Blue Lives Matter Billboards Get Strong Reactions On Both Sides, One Report Calls It ‘Pushing White Supremacy’

“Blue Lives Matter” is a movement that started several months ago in response to the movement, “Black Lives Matter,” when tensions between law enforcement and African-Americans reached a high.

The Blue Lives Matter billboard campaign pays homage to police officers and originated in Memphis, Tennessee. It took hold and, with the help of the branding agency, Tactical Magic, the police have that honor more visibly in the way of billboards across several states.

Fox 17 reports that over 150 billboards were donated nationwide by Lamar Advertising, a firm in Baton Rouge, Louisiana. Each of the Blue Lives Matter billboards includes the hashtag, #thankublu.

The first Blue Lives Mater billboard debuted in Grand Rapids, Michigan, on westbound I-98 on October 5. Several others have been displayed and is drawing its share of controversy.

Darel Ross, co-executive director of LINC Community Revitalization Inc., describes it as “shameful” that the “brand is being co-opted.”

“I think in some aspects it’s shameful that the brand is being co-opted, but once again it was never meant to say ‘only black lives matter.’

“Black lives matter was simply to call attention to a unique set of circumstances that was happening in the black community; and to any way undermine that, or belittle that, ultimately in no way shape or form adds to the relationship between police officers and the black community, or the community at large, because most people get it.”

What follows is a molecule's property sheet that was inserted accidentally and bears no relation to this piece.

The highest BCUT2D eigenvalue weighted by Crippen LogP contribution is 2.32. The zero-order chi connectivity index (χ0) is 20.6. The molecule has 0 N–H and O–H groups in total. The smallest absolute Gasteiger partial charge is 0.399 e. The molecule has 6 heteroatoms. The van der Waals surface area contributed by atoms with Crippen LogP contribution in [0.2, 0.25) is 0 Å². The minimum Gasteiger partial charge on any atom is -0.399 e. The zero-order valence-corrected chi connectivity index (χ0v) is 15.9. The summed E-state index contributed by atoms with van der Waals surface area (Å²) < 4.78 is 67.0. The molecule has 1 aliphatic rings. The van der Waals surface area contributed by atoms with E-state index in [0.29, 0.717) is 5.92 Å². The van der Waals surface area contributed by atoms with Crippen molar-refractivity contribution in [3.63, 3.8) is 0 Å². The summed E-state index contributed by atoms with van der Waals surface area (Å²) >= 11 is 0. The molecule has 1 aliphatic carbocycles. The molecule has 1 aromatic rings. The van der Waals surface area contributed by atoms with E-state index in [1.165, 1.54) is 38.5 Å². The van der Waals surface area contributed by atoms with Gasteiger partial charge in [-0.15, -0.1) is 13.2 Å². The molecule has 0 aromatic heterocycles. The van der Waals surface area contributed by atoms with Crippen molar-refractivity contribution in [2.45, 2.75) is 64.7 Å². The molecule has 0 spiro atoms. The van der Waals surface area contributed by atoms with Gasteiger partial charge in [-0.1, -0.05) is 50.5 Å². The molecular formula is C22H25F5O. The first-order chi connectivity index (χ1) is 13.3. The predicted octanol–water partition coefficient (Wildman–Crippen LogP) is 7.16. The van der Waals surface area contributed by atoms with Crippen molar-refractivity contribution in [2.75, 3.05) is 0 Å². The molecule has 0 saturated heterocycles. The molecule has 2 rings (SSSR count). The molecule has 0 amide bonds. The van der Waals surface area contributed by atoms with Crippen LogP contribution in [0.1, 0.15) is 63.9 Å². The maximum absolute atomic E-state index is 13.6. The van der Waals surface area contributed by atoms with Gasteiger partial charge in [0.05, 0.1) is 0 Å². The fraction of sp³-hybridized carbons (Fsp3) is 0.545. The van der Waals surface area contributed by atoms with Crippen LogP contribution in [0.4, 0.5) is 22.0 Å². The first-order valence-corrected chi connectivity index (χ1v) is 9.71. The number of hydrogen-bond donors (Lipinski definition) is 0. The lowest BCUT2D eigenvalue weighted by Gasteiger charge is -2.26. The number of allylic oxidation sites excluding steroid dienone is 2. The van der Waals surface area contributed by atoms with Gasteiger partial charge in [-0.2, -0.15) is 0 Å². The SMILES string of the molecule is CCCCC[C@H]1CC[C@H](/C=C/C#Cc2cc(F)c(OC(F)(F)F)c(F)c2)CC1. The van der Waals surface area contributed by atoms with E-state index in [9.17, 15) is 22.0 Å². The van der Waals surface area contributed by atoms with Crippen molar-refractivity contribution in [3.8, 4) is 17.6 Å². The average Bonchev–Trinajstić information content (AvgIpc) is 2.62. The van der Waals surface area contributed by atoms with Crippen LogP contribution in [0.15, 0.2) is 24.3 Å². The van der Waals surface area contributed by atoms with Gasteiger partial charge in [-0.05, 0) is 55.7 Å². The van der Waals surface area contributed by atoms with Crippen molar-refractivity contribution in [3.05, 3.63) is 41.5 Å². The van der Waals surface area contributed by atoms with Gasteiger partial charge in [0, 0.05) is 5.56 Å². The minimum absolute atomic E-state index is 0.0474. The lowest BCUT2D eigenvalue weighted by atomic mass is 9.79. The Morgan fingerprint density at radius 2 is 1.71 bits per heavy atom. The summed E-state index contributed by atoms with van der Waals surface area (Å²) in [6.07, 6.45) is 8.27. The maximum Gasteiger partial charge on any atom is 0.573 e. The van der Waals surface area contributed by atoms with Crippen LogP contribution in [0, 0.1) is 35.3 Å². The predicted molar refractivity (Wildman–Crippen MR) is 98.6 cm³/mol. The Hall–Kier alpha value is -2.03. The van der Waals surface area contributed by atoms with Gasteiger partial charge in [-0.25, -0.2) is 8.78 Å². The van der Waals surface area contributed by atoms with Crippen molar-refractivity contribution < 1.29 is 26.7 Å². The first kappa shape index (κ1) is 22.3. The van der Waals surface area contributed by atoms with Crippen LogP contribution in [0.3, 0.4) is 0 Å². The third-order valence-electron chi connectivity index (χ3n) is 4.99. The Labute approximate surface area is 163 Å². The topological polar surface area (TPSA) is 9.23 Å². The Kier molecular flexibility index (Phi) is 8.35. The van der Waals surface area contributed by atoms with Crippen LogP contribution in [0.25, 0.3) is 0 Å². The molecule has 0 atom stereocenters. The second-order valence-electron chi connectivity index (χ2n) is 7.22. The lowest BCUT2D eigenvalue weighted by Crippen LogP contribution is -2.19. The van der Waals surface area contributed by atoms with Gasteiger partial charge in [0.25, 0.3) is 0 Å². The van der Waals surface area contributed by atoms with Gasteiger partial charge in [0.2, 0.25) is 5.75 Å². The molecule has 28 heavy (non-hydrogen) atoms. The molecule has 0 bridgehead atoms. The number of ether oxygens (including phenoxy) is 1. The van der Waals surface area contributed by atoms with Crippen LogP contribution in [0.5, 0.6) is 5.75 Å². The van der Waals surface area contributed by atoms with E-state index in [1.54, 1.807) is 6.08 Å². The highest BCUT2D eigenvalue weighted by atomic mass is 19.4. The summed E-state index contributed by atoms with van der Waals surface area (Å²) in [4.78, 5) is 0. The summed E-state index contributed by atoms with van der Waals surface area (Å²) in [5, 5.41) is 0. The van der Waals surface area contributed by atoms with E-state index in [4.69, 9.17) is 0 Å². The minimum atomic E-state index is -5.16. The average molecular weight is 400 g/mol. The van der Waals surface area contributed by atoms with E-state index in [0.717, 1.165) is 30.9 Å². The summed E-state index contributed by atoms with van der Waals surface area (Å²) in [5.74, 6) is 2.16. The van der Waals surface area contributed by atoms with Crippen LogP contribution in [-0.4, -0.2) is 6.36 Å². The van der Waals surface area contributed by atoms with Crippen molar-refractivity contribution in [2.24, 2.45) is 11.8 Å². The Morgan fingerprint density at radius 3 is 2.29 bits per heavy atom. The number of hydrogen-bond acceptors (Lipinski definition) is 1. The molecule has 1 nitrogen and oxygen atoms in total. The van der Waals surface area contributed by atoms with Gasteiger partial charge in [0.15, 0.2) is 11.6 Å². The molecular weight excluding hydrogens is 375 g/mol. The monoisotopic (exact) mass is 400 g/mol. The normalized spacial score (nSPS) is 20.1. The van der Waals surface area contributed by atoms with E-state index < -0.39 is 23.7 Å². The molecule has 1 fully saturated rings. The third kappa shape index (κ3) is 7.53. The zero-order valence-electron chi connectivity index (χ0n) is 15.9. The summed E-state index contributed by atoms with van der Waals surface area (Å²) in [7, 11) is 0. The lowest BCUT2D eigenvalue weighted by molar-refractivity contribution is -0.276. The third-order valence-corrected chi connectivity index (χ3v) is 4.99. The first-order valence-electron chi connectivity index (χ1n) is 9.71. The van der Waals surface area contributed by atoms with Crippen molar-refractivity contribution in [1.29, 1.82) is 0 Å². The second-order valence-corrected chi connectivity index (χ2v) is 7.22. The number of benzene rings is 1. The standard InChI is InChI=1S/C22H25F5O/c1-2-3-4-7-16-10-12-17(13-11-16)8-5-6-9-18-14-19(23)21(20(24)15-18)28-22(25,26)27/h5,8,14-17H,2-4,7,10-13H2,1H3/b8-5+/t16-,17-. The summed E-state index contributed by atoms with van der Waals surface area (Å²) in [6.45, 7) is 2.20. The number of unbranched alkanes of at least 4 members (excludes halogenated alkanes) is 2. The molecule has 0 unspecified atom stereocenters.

Ross isn’t so convinced that the Blue Lives Matter campaign will strengthen the relationship between police and blacks.

Cle Jackson, president of greater Grand Rapids’ NAACP chapter, feels that the sentiment behind the movement is honorable, but he wishes that it was “more intentional.”

“All lives matter right? So that’s why we came to the table in a very I think civil and sober manner with local law enforcement here to say how can we actually work together to improve community police relations.”

According to NBC Connecticut, the Blue Lives Matter billboards are making their way to more states and will stay on display until the end of the month.

In Connecticut, a billboard is up as drivers pass down southbound I-91, at Exit 34. There might up to 21 boards placed around the state alone. A number of Connecticut residents interviewed over their views on the billboards has been mostly positive. They think that police do a good job of protecting and serving fellow citizens, therefore they’re deservng of respect in return.

Other states you can expect to see Blue Lives Matter billboards will go up in Georgia, Oregon, and Ohio.

The Grio wrote a report bashing the police officer campaign, stating that it’s a “discredit to black humanity.” It notes in its report that only 12 percent of America’s police force is black.

The article points out that, until George Zimmerman was acquitted of the 2012 murder of 17-year-old Trayvon Martin and Michael Brown was killed by a white police officer in 2014, none of these hashtags existed before because they didn’t have to.

According to the writer, Lincoln A. Blades, the concept of using a similar slogan to Black Lives Matter is all the more infuriating.

“Specifically using the words ‘Blue Lives Matter’ as a counterpoint to ‘Black Lives Matter,’ the ridiculous and anti-intellectual creators of this campaign have firmly decided that propagating their white supremacy will be best masked under the guise of mourning men and women who died in the line of duty.

“As someone who loves his police officer friend and who also believes that black people shouldn’t be killed in the streets for frivolous reasons, I’m beyond pissed at idiots who aim to conflate these two concepts as dueling ideologies.”

Blades insists that he thought the billboards were to honor fallen police, not being a counter-campaign to Black Lives Matter.

Do the Blue Lives Matter billboards seem like the perfect formula in adding fuel to the erupting war between police and African-Americans?

[Photo Credit: Twitter]